CHARLESTOWN — Residents carrying “No Dollar General” signs made their voices heard Wednesday before the Planning Commission voted down a controversial plan that would have brought the national discount retailer to the village district off Old Post Road.
The vote came after representatives of the applicant, Lisciotti Development, testified about a traffic study, and residents commented on why they believed the store would be “incompatible” with the historic village district.
“Lipstick on a pig comes to mind,” resident Bruce Asher said.
The commission approved a series of “findings of fact” that essentially rejected Dollar General’s master site plan for the 7,400-square-foot store.
“Despite repeated requests to provide an alternate plan regarding access to and circulation within the site, to design the access in a manner that is not disruptive to the neighborhood and to reduce the amount of pavement and stormwater runoff potential, we were not presented with alternative site access, circulation and design options,” Chairwoman Ruth Platner said.
The commission also voted to issue an advisory opinion to the town’s Zoning Board recommending that it not issue a special use permit. The permit would be required because the proposed building’s size would exceed 5,000 square feet.
Much of the meeting was taken up with discussion of the traffic study performed by the developer. Members of the commission and residents raised a number of concerns regarding peak traffic estimates, the number of trucks and their sole access off Old Post Road, and quality-of-life issues such as truck lights shining into homes across the street.
Immediately after the first vote, the attorney for Dollar General, John Bolton, implied that the commission had acted improperly. He asked if its findings of fact had been written before the meeting.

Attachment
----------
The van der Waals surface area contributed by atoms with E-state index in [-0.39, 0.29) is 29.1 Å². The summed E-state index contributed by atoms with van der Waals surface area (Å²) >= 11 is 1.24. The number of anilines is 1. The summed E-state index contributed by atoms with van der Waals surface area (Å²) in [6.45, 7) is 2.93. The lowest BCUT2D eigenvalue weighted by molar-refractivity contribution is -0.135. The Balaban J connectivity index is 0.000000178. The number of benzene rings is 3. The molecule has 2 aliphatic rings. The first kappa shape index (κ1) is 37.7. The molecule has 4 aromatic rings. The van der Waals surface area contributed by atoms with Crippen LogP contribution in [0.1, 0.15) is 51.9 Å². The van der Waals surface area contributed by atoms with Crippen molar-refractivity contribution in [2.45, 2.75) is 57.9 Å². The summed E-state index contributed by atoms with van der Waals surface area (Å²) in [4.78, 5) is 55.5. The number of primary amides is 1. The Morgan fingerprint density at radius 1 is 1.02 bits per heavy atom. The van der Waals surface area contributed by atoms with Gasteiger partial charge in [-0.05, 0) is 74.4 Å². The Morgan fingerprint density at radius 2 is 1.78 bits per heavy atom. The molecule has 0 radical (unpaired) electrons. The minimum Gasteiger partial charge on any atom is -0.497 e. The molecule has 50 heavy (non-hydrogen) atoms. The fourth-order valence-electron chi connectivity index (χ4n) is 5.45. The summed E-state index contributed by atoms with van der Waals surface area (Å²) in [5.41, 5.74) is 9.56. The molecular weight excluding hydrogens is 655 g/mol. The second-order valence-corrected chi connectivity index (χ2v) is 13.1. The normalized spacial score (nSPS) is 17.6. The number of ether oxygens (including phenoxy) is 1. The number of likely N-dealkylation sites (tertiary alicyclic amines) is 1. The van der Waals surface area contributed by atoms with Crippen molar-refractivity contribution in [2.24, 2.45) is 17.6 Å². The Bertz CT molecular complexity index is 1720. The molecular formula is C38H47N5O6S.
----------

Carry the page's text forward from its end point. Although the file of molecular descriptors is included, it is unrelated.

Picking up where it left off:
Platner said she did write the findings, and that the only changes applied at the meeting concerned the new information that was presented, related to the traffic. She also noted that the commission received the traffic report in its packet before the meeting.
“The findings of fact supporting a negative vote were prepared before tonight’s meeting,” Bolton concluded.
He also asked that the video of the meeting be “preserved” and stated that the commission had violated the state’s open meeting law. He said the vote on the advisory opinion to the Zoning Board was not on the agenda.
“Rhode Island courts have ruled that those have to be set forth as separate agenda items,” he said.
Dollar General, a chain based in Goodlettsville, Tenn., originally submitted plans to build a 9,100-square-foot store at Old Post Road and Narrow Lane in Cross Mills.
Based on comments from the commission and members of the public in April, the company reduced the overall size of the building to 7,400 square feet.
The commission in April had asked it to be reduced to about 5,000 square feet.
With the revised size, the Dollar General would still be one of the larger structures in town. Only eight or nine buildings in town are bigger than 5,000 square feet, and they are multistory structures. They include the General Stanton Inn and the Washington Trust bank building.
The drive to bring Dollar General to Charlestown has been long and litigious. For three years, Lisciotti Development has tried to move forward with plans for the store, and prevailed in a court challenge against the town last year.
Dollar General was deemed a department store by the Charlestown Zoning Board of Review and the town's building official in 2015, and thus was not allowed under rules for the Traditional Village District. That decision was overturned by a Superior Court judge in July 2017.